The initial three cases of HA-MRSA were identified in 1961 in the UK.  Its first appearance in the US came in 1968, with 18 cases reported at Boston City Hospital.  The year 1980 witnessed a massive outbreak at Seattle’s Harborview Medical Center; over the course of 15 months, the facility was the site of 27 cases of MRSA involving 17 deaths and two ward closures.  Thirty years later, in May 2010, the Agency for Healthcare Research and Quality noted that “very little progress has been made on eliminating health care-associated infections.”

As noted earlier, this hospital epidemic of MRSA was followed by a community epidemic.  The first identification of CA-MRSA was made in Chicago in 1996.  Two years later, a report of 25 cases (along with a skeptical editorial) appeared in The Journal of the American Medical Association, and in 1999 the CDC’s Morbidity & Mortality Weekly Report wrote on four cases in the upper Midwest.  Over the past decade, cases of MRSA have also been reported on farms, carried by pigs and pig-farm workers.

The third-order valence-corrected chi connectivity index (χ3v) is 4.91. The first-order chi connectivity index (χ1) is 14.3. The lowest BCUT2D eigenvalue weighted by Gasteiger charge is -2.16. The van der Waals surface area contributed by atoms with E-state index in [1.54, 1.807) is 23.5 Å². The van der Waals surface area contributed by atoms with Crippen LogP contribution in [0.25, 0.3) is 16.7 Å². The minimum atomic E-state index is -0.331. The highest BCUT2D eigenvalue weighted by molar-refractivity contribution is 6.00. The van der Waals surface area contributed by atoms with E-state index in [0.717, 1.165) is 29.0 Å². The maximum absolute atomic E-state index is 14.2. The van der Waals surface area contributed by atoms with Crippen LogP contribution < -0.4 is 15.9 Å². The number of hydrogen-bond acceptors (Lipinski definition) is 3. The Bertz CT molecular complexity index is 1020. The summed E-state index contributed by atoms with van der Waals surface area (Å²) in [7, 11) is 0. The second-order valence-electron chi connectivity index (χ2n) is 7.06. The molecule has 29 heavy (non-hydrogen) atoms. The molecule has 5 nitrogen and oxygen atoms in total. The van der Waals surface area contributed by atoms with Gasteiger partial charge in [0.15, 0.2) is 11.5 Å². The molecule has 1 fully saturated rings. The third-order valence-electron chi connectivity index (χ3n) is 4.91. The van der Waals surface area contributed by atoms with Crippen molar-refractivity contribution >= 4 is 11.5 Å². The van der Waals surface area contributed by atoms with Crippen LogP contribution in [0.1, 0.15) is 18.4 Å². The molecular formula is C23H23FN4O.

How did the situation get so bad?  Resistance is an inevitable biological process.  It is made worse by insufficient hospital infection control and antibiotic overuse in primary care medicine and unregulated and out-of-control use in animal feed.  MRSA’s spread is abetted in part by the fact that it is not a reportable disease and there is no national surveillance program to oversee it.  People are at increased risk both because of increasing resistance to last-resort antibiotics and the slowing development of new antibiotics.  Infection control and antibiotic misuse should be improved, but new compounds will always be needed.

Mimicking the Body’s Innate Immune Natural Defenses

One approach toward solving the growing problem of MRSA and drug-resistant pathogens is being pursued by NovaBay Pharmaceuticals (AMEX: NBY), an Emeryville, CA-based biotechnology company developing topical, nonsystemic anti-infective compounds for the treatment and prevention of antibiotic-resistant infections.